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Youngest of JBLM’s ‘kill team’ soldiers released from Army prison

Andrew Holmes prior to his 2009-10 deployment with Joint Base Lewis-McChord’s 5th Brigade, 2nd Infantry Division.
Andrew Holmes prior to his 2009-10 deployment with Joint Base Lewis-McChord’s 5th Brigade, 2nd Infantry Division.

The youngest of four soldiers convicted of murdering Afghan civilians during a deployment with a Joint Base Lewis-McChord Stryker brigade five years ago was released from prison last weekend and has returned to his family in Boise.

Andrew Holmes, a former private first class, was sentenced to spend seven years in prison at Fort Leavenworth, Kansas, for killing an unarmed 15-year-old Afghan boy in an incident that Holmes and another soldier staged while on patrol in 2010. Holmes was released early for good behavior.

“I’m very happy to have my son home, and looking forward to Andy moving forward with his life,” Forest Holmes, his father, told The Idaho Statesman. “Hopefully he’ll make the best of the opportunity he’s being given.”

Holmes said his son had earned his barber’s certificate during his incarceration, so the 2008 Centennial High graduate has a job skill that he can use to begin building a new life.

“He’s got a good outlook. It was definitely a challenge, but he has a good outlook going forward,” Forest Holmes said.

He said his son is looking forward to spending time with family, including his mother and grandmother. He arrived Sunday in Boise, his family wrote on a Facebook support group it created for the soldier in 2010.

A GoFundMe account created in early October to help defray the cost of Holmes’ travel home raised $1,450 from 20 contributors.

Holmes was one of a dozen soldiers from JBLM’s 5th Brigade, 2nd Infantry Division who came home from Afghanistan in May 2010 accused of various incidents of misconduct at a forward base in Kandahar province. Five the soldiers were accused of participating in a “kill team” that murdered three Afghans, though the Army dropped murder charges it had filed against one of the men.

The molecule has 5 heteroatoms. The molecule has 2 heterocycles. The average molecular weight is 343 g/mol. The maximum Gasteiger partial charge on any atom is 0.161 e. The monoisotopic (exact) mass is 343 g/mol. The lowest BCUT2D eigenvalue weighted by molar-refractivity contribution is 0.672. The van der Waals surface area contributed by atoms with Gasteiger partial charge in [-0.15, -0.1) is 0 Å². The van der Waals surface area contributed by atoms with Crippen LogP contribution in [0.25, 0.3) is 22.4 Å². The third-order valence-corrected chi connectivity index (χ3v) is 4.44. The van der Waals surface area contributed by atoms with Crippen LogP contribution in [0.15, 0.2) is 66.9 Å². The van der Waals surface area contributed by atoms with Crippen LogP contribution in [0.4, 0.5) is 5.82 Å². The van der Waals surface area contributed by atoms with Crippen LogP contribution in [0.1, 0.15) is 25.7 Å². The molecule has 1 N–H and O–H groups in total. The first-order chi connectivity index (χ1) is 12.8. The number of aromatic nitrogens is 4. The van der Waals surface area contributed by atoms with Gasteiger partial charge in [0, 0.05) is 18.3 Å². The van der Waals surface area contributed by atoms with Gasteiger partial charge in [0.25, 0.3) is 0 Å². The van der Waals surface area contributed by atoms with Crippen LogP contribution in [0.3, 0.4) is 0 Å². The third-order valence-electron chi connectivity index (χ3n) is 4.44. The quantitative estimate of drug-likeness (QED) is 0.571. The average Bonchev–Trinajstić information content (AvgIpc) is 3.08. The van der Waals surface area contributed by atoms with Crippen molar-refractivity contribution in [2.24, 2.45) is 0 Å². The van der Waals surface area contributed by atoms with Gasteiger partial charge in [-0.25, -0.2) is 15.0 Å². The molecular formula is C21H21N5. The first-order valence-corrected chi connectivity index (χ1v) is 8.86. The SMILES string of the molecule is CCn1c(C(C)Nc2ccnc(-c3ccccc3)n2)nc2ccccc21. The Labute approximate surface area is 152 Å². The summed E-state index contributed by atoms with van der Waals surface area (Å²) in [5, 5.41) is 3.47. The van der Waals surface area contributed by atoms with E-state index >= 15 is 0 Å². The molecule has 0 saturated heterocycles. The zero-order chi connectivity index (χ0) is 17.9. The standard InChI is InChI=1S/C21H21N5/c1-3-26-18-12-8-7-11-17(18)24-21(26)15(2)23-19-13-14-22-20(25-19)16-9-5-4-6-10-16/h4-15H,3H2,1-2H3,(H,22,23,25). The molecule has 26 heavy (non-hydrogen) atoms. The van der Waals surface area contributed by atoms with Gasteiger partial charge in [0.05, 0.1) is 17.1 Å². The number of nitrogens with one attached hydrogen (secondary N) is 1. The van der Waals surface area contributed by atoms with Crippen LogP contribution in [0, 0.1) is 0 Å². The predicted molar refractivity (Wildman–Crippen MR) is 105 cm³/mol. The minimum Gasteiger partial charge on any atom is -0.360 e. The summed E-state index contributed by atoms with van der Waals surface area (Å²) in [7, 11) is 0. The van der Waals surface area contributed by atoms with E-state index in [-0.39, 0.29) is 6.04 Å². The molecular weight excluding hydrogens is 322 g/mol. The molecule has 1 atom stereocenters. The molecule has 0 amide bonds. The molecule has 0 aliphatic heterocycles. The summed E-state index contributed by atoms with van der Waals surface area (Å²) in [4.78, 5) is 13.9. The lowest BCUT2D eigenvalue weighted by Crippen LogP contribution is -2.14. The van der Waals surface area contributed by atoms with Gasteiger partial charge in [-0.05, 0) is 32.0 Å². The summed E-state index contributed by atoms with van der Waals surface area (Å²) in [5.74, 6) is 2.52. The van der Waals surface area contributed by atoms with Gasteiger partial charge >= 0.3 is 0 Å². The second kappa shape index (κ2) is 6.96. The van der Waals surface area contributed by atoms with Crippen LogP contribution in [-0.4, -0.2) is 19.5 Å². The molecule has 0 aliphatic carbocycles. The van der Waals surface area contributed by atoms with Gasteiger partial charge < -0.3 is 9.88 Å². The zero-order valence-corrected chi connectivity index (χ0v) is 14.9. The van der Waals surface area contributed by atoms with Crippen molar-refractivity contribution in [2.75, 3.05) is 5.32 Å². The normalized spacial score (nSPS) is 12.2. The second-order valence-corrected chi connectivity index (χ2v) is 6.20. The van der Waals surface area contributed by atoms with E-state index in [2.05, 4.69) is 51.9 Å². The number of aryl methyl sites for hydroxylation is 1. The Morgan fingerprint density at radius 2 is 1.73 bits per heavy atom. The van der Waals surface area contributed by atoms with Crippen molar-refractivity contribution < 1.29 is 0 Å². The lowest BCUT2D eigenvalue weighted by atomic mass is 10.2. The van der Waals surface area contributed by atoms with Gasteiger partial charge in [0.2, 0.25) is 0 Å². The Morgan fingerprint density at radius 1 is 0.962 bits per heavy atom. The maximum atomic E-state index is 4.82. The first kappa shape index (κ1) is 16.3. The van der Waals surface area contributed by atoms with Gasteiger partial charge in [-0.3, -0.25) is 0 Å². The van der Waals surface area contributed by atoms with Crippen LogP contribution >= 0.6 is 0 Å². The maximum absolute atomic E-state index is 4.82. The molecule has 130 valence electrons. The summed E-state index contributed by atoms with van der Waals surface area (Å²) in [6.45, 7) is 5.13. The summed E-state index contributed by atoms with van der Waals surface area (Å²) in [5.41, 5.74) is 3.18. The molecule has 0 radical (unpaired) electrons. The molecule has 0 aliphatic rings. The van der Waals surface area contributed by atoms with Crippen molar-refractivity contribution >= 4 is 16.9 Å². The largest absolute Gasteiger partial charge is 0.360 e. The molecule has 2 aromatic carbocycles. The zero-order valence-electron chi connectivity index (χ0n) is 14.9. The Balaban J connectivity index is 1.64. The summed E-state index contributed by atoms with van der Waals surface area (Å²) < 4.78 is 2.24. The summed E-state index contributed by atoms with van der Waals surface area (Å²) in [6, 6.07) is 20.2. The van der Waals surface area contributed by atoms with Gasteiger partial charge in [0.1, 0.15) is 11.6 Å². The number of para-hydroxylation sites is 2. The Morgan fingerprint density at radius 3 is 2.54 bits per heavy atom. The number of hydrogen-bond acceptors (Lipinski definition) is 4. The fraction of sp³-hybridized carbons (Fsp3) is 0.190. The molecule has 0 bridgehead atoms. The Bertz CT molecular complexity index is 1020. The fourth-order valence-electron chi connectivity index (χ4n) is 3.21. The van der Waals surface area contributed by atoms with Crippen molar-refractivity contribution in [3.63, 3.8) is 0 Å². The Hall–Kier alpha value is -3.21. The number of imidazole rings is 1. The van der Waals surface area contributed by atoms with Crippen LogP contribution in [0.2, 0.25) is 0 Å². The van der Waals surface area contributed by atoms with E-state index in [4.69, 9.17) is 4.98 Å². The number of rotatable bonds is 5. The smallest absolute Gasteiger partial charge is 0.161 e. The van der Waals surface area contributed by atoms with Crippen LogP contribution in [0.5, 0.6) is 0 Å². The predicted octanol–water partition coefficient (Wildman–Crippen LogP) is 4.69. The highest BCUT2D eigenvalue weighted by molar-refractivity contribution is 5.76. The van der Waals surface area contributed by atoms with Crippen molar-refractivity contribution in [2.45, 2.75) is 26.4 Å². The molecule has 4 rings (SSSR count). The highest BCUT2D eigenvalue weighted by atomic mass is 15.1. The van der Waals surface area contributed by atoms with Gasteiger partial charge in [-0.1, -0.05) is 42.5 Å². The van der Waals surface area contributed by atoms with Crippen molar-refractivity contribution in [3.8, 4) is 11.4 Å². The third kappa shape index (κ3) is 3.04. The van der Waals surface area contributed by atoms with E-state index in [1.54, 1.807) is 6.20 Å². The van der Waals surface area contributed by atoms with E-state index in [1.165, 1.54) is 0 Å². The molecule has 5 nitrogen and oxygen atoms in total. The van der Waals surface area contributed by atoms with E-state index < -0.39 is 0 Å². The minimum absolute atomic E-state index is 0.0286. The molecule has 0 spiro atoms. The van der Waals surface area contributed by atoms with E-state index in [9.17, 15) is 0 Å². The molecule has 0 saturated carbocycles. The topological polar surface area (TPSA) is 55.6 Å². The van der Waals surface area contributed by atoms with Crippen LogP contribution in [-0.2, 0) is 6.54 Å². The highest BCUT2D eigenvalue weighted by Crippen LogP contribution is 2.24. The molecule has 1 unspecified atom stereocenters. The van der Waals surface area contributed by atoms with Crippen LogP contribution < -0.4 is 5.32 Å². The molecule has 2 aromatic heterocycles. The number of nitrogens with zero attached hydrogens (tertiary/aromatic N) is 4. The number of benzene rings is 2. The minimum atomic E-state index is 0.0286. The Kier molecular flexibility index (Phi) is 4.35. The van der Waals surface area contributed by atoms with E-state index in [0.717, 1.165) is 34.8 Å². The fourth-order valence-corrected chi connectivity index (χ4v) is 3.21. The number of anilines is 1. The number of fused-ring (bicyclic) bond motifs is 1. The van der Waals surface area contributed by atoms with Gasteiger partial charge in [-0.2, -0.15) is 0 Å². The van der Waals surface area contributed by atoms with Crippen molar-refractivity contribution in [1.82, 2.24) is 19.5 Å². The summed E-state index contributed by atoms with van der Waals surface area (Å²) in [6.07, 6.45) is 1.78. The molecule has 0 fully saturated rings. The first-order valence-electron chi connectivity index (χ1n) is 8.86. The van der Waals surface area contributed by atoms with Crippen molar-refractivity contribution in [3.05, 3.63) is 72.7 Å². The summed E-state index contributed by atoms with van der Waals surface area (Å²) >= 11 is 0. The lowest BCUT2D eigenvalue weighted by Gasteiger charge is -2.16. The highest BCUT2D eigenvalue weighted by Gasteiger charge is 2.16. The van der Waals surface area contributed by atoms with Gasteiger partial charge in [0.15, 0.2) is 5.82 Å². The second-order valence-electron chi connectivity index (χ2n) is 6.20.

Holmes was 19 when he shot an unarmed boy standing in a poppy field. A photograph of Holmes holding his victim later was published by Rolling Stone and Der Spiegel magazines, making him an international face of the crimes.

At his sentencing in September 2011, Holmes said a higher-ranking soldier, Spc. Jeremy Morlock, had commanded him to shoot the boy, Gul Mudin.

“I could see his hands were empty,” Holmes said in court at Joint Base Lewis-McChord. “I could see he didn’t have a weapon.”

Holmes said in court that he fired six to eight rounds with his automatic machine gun. “I’ve regretted it ever since,” he said.

Morlock was a volatile soldier from Alaska who carried out unjustified killings on patrol at the urging of “kill team” ringleader Staff Sgt. Calvin Gibbs.

Gibbs was sentenced to life in prison for orchestrating the murders of three Afghan civilians. Gibbs pleaded not guilty to the murders and maintains his innocence in the killings, although he has admitted that he bullied other soldiers and collected body parts of people he shot. Morlock is at Leavenworth on a 24-year sentence.

The fourth soldier convicted of a killing with Gibbs was the former Spc. Adam Winfield. Winfield had tried to alert his father about Gibbs months before joining members of his platoon in shooting a civilian. Winfield provided crucial testimony against Gibbs and was released from prison in 2012.

A pretrial agreement capped Holmes’ incarceration at seven years. He received 499 days of credit for time served.

News Tribune staff writer Adam Ashton contributed to this report.

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